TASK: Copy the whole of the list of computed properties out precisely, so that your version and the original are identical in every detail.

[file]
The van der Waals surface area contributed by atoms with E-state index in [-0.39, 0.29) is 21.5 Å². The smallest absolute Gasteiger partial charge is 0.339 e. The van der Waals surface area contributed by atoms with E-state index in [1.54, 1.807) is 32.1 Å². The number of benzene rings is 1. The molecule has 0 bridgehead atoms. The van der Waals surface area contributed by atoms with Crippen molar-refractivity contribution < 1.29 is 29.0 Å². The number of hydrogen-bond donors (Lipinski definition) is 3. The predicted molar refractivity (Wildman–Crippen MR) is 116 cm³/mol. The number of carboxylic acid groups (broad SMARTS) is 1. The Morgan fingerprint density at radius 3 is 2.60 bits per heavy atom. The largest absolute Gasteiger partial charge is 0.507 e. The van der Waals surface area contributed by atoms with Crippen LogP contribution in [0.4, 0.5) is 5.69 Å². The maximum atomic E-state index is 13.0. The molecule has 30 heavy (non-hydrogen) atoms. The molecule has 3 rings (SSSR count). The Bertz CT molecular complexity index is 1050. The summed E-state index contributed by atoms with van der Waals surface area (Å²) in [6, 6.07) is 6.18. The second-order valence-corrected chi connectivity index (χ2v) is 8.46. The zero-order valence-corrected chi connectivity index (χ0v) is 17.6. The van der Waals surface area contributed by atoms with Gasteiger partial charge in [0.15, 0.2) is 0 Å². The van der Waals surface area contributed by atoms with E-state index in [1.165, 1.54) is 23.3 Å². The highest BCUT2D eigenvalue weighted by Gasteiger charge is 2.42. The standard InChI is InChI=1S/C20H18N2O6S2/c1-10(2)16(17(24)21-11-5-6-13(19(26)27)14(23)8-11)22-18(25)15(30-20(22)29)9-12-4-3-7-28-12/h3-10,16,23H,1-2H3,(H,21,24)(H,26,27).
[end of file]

The van der Waals surface area contributed by atoms with E-state index in [-0.39, 0.29) is 21.5 Å². The smallest absolute Gasteiger partial charge is 0.339 e. The van der Waals surface area contributed by atoms with E-state index in [1.54, 1.807) is 32.1 Å². The number of benzene rings is 1. The molecule has 0 bridgehead atoms. The van der Waals surface area contributed by atoms with Crippen molar-refractivity contribution < 1.29 is 29.0 Å². The number of hydrogen-bond donors (Lipinski definition) is 3. The predicted molar refractivity (Wildman–Crippen MR) is 116 cm³/mol. The number of carboxylic acid groups (broad SMARTS) is 1. The Morgan fingerprint density at radius 3 is 2.60 bits per heavy atom. The largest absolute Gasteiger partial charge is 0.507 e. The van der Waals surface area contributed by atoms with Crippen LogP contribution in [0.4, 0.5) is 5.69 Å². The maximum atomic E-state index is 13.0. The molecule has 30 heavy (non-hydrogen) atoms. The molecule has 3 rings (SSSR count). The Bertz CT molecular complexity index is 1050. The summed E-state index contributed by atoms with van der Waals surface area (Å²) in [6, 6.07) is 6.18. The second-order valence-corrected chi connectivity index (χ2v) is 8.46. The zero-order valence-corrected chi connectivity index (χ0v) is 17.6. The van der Waals surface area contributed by atoms with Gasteiger partial charge in [0.15, 0.2) is 0 Å². The van der Waals surface area contributed by atoms with E-state index in [1.165, 1.54) is 23.3 Å². The highest BCUT2D eigenvalue weighted by Gasteiger charge is 2.42. The standard InChI is InChI=1S/C20H18N2O6S2/c1-10(2)16(17(24)21-11-5-6-13(19(26)27)14(23)8-11)22-18(25)15(30-20(22)29)9-12-4-3-7-28-12/h3-10,16,23H,1-2H3,(H,21,24)(H,26,27).